The rest of the debate centered on national policy issues, which are way too complex to get across in 90 seconds. I'm not a master economist, but I didn't want the first tax cut, and I don't see how more of them really help anything. Wasn't there some report that said most consumers used their tax cuts to pay off credit cards?

Anyway, the economy is affected by a great many things and I don't think either party has the master key.

The final issues were about stem cell research and abortion. I'm partial to Kerry's statement that personal beliefs shouldn't be legislated on the masses. However, I think these issues are set in stone for most voters, and if they don't agree with you already, then you aren't win them back.

The final opinion, as always: Do your research. You won't find a candidate who agrees with everything you want, so find out who seems to lean in your direction on most issues. Or, run yourself, I guess.

Just finished watching the debates and flipping around to the various news reports.

I am realizing that I could never be a spinster. I don't know how the Republicans can keep a straight face when they say Bush won this debate. Kerry obviously came across as more prepared and did a great job of keeping his answers succinct.

On a related note, the Daily Show interviewed Wesley Clark (Dem.) and Rudy Giuliani (Rep.), and Jon Stewart actually called both of them on misleading statements they made. This didn't happen on any of the other shows I caught. Not CNN, not MSNBC, not even Fox (which I could only stomach for a few minutes, anyway).

Stewart really went after Giuliani for saying that Kerry kept contradicting himself when he didn't. I find it shameful that it takes a fake news show to actually state the facts instead of letting the spinsters just spout off their canned rhetoric unopposed.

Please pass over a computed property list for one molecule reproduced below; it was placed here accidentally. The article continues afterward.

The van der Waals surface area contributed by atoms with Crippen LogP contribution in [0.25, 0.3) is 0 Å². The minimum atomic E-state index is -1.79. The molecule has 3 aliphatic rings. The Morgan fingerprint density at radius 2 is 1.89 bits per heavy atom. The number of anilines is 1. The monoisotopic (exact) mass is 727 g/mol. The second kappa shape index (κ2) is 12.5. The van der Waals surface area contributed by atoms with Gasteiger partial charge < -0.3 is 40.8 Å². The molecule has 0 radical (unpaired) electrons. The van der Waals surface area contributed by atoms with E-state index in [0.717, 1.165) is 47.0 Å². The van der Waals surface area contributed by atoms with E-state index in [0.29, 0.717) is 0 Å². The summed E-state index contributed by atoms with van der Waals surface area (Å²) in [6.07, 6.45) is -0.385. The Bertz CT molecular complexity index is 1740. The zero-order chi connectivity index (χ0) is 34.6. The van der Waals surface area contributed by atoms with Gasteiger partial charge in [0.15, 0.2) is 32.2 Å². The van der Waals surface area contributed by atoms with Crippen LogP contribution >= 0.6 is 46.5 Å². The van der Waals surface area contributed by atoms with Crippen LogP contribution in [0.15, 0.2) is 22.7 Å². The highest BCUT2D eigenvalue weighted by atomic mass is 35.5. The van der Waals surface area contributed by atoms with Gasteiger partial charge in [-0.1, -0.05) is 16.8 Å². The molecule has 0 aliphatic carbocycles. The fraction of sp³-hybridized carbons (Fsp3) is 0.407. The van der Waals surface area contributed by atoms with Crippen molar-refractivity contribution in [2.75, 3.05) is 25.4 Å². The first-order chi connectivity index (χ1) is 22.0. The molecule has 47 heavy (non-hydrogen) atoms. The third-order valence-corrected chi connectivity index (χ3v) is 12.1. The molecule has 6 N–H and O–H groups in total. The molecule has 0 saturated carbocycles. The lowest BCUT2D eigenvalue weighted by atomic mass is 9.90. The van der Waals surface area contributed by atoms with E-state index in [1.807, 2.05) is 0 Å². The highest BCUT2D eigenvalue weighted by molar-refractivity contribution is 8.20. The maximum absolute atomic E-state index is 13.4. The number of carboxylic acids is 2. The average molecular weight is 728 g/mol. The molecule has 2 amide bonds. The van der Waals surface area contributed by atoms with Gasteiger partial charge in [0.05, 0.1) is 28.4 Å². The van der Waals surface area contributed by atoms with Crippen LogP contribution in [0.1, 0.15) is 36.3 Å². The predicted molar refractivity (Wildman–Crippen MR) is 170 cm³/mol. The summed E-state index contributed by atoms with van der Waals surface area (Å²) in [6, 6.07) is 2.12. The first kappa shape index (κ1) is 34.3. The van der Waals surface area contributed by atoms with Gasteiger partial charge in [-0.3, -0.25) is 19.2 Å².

The other thing I caught when flipping through was Peter Gammons discussing Randy Johnson's Cy Young chances and making this statement: "If the award went to the best pitcher, he would win, but..." But what? No buts! It IS supposed to go to the best pitcher!!! See, sports is just as stupid as politics.

I've been watching a lot of the news lately, so I've been a little too sick to write.

For example, Senator John McCain was on Hardball today and when asked what he thought President Bush's lasting legacy in office would be, he said it was when he stood on top of the World Trade Center rubble and put his arm around a construction worker. I had three immediate reactions to this.

1.) His lasting legacy was a photo op? That's what you're going with?
2.) The worst terrorist attack in our nation's history happend on GW's watch. Why do they keep referring to this like it was a good thing?
3.) I threw up in my mouth.

I'll probably keep referencing the upcoming election in my posts. I'll try to have some light-hearted stuff also, but please please please please pleeeeeeeaaaaaaasssssseeeeee do some research, register to vote, and make an INFORMED decision in November.